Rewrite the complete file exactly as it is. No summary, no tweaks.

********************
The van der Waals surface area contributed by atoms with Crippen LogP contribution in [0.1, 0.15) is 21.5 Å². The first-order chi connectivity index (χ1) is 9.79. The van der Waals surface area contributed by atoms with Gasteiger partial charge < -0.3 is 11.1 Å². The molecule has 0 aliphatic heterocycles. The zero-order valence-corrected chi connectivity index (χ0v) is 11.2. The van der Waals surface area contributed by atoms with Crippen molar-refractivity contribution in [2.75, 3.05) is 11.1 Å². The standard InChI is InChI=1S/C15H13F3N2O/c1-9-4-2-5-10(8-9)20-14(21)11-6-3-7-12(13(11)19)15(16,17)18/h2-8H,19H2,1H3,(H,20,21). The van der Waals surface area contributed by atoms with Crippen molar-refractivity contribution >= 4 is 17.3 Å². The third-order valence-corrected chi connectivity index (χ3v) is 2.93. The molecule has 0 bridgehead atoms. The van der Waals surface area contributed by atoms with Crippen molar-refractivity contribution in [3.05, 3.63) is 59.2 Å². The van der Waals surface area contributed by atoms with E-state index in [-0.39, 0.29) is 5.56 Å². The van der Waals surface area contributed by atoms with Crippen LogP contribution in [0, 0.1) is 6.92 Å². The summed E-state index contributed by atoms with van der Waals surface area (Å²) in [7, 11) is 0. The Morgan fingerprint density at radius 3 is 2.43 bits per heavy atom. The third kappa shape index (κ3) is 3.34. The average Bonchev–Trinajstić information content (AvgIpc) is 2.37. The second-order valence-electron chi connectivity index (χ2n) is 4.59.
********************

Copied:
The van der Waals surface area contributed by atoms with Crippen LogP contribution in [0.1, 0.15) is 21.5 Å². The first-order chi connectivity index (χ1) is 9.79. The van der Waals surface area contributed by atoms with Gasteiger partial charge < -0.3 is 11.1 Å². The molecule has 0 aliphatic heterocycles. The zero-order valence-corrected chi connectivity index (χ0v) is 11.2. The van der Waals surface area contributed by atoms with Crippen molar-refractivity contribution in [2.75, 3.05) is 11.1 Å². The standard InChI is InChI=1S/C15H13F3N2O/c1-9-4-2-5-10(8-9)20-14(21)11-6-3-7-12(13(11)19)15(16,17)18/h2-8H,19H2,1H3,(H,20,21). The van der Waals surface area contributed by atoms with Crippen molar-refractivity contribution >= 4 is 17.3 Å². The third-order valence-corrected chi connectivity index (χ3v) is 2.93. The molecule has 0 bridgehead atoms. The van der Waals surface area contributed by atoms with Crippen molar-refractivity contribution in [3.05, 3.63) is 59.2 Å². The van der Waals surface area contributed by atoms with E-state index in [-0.39, 0.29) is 5.56 Å². The van der Waals surface area contributed by atoms with Crippen LogP contribution in [0, 0.1) is 6.92 Å². The summed E-state index contributed by atoms with van der Waals surface area (Å²) in [7, 11) is 0. The Morgan fingerprint density at radius 3 is 2.43 bits per heavy atom. The third kappa shape index (κ3) is 3.34. The average Bonchev–Trinajstić information content (AvgIpc) is 2.37. The second-order valence-electron chi connectivity index (χ2n) is 4.59.